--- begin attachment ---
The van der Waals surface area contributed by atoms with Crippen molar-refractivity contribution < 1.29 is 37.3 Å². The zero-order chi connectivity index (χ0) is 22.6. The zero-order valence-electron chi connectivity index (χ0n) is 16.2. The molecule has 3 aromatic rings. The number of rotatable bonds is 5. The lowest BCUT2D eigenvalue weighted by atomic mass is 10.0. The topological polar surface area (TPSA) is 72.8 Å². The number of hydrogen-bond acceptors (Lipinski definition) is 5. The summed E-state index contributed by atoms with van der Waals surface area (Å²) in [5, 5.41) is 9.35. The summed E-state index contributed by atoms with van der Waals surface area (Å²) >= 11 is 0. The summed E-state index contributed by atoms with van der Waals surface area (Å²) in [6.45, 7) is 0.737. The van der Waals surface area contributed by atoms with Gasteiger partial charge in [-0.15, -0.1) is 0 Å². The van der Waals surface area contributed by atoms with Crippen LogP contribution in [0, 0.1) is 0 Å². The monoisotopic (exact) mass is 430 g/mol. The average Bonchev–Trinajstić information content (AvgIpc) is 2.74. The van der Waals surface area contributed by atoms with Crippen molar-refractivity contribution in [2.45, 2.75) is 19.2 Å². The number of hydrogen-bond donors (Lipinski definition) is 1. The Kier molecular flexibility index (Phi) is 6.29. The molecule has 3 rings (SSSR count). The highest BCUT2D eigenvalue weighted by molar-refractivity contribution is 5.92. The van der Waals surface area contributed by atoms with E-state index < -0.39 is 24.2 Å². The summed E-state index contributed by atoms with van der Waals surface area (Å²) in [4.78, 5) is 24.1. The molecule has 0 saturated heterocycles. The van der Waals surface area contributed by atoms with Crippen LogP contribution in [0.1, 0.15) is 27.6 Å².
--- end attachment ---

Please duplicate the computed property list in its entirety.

The van der Waals surface area contributed by atoms with Crippen molar-refractivity contribution < 1.29 is 37.3 Å². The zero-order chi connectivity index (χ0) is 22.6. The zero-order valence-electron chi connectivity index (χ0n) is 16.2. The molecule has 3 aromatic rings. The number of rotatable bonds is 5. The lowest BCUT2D eigenvalue weighted by atomic mass is 10.0. The topological polar surface area (TPSA) is 72.8 Å². The number of hydrogen-bond acceptors (Lipinski definition) is 5. The summed E-state index contributed by atoms with van der Waals surface area (Å²) in [5, 5.41) is 9.35. The summed E-state index contributed by atoms with van der Waals surface area (Å²) >= 11 is 0. The summed E-state index contributed by atoms with van der Waals surface area (Å²) in [6.45, 7) is 0.737. The van der Waals surface area contributed by atoms with Gasteiger partial charge in [-0.15, -0.1) is 0 Å². The van der Waals surface area contributed by atoms with Crippen LogP contribution in [0, 0.1) is 0 Å². The monoisotopic (exact) mass is 430 g/mol. The average Bonchev–Trinajstić information content (AvgIpc) is 2.74. The van der Waals surface area contributed by atoms with Crippen molar-refractivity contribution in [2.45, 2.75) is 19.2 Å². The number of hydrogen-bond donors (Lipinski definition) is 1. The Kier molecular flexibility index (Phi) is 6.29. The molecule has 3 rings (SSSR count). The highest BCUT2D eigenvalue weighted by molar-refractivity contribution is 5.92. The van der Waals surface area contributed by atoms with E-state index < -0.39 is 24.2 Å². The summed E-state index contributed by atoms with van der Waals surface area (Å²) in [4.78, 5) is 24.1. The molecule has 0 saturated heterocycles. The van der Waals surface area contributed by atoms with Crippen LogP contribution in [0.1, 0.15) is 27.6 Å².